Closely grouped homes benefit the environment too, preserving and protecting natural lands by building within a smaller footprint. Moriarty explains, “The forest preservation and landscaping were really well-thought-out features of this project. Working with Wes Wirth, a landscape architect, the project included many aspects of a self-sufficient and sustainable permaculture garden, including food production that was integrated into the landscape, drought-tolerant plants, native plants rather than the typical energy-intensive grass lawn, and the protection of existing natural areas.”

Although the community element is important, the team also built with privacy in mind to give residents independence. Consigli says, “We created three layers of privacy—one being the community courtyard, which is private to residents; the second being the front porch, which is semi-private; and the third being the inside of the residence, which is completely private. The porch and landscaping become the buffer between private and public. The buildings are also designed so that windows don’t face one another and porches are staggered.”

Now, residents can mingle with neighbors when they want to and enjoy solitude and independent living as they wish, too.

Modernizing a Historic Landmark While Preserving a Legacy

Years ago, Abbey Road was a popular retreat for many celebrities, including the Dalai Lama and Margaret Thatcher, as well as speakers from Harvard. During Abbey Road’s upgrade, its historic roots were celebrated and elevated.

The site and existing buildings, rich in history, informed the architecture of the newly constructed homes. The Dowse Memorial Building, built in 1914 in the Jacobean style, originally housed Sherborn’s library. Next door, the originally named Coolidge House (also built in 1914) is a remarkable example of Edwardian architecture, reminiscent of the work of English architect Sir Edwin Lutyens.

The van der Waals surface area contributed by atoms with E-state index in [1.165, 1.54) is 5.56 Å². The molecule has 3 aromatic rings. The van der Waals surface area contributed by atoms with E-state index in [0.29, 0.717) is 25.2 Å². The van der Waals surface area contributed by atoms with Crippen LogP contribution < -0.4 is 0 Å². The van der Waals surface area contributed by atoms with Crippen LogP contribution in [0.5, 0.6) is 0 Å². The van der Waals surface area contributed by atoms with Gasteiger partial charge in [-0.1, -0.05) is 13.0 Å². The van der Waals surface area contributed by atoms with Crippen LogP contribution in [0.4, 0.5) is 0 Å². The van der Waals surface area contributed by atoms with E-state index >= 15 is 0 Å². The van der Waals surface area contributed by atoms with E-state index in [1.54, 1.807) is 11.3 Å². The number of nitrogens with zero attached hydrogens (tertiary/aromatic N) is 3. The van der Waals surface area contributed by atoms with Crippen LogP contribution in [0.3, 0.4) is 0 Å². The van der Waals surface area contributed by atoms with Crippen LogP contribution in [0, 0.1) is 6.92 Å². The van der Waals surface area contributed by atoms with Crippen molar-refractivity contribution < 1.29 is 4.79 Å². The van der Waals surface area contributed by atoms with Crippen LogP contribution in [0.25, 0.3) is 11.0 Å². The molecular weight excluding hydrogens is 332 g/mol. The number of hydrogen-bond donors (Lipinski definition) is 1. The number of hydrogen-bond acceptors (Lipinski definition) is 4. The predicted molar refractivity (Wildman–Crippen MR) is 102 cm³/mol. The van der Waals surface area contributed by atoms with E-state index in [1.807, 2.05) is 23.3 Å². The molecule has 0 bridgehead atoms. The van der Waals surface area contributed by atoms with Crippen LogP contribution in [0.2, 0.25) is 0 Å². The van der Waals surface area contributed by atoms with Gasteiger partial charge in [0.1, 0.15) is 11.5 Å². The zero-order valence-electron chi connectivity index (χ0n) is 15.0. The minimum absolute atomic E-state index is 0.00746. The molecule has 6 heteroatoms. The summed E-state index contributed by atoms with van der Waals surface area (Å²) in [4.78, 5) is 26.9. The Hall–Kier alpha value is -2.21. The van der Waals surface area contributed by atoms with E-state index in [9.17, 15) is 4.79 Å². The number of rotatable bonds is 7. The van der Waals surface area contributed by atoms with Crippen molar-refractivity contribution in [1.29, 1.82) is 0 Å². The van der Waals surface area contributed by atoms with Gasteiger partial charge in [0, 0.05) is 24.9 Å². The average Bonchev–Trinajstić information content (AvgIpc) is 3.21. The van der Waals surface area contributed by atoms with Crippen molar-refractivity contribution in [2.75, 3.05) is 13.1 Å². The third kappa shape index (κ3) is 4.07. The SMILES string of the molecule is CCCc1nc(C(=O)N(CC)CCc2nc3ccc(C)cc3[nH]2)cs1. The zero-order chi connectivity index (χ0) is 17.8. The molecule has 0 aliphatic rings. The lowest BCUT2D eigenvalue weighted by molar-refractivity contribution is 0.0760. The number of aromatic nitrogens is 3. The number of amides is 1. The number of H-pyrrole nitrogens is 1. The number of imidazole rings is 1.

Consigli says, “Preserving history was a sensitive subject with the town residents, as they cherish their historic buildings and do not want to see the existing character of the town’s center changed. We needed a majority town-meeting vote to rezone the land and had to assure them that great care would be taken to preserve historical integrity. By working together with Sustainable Comfort and the talented Rubicon Builders construction team, stakeholders blended new construction seamlessly with surrounding historical buildings.”

The finished residential community includes 18 homes centered around a common green. Each home features an open floor plan, a porch that overlooks community gardens and the surrounding natural areas, an attached garage, and 20th-century Arts and Crafts-style architecture. The 1914 originals of the Dowse Library and the Coolidge House could not be safely salvaged, but exact replicas were built to keep the historic integrity of the neighborhood intact.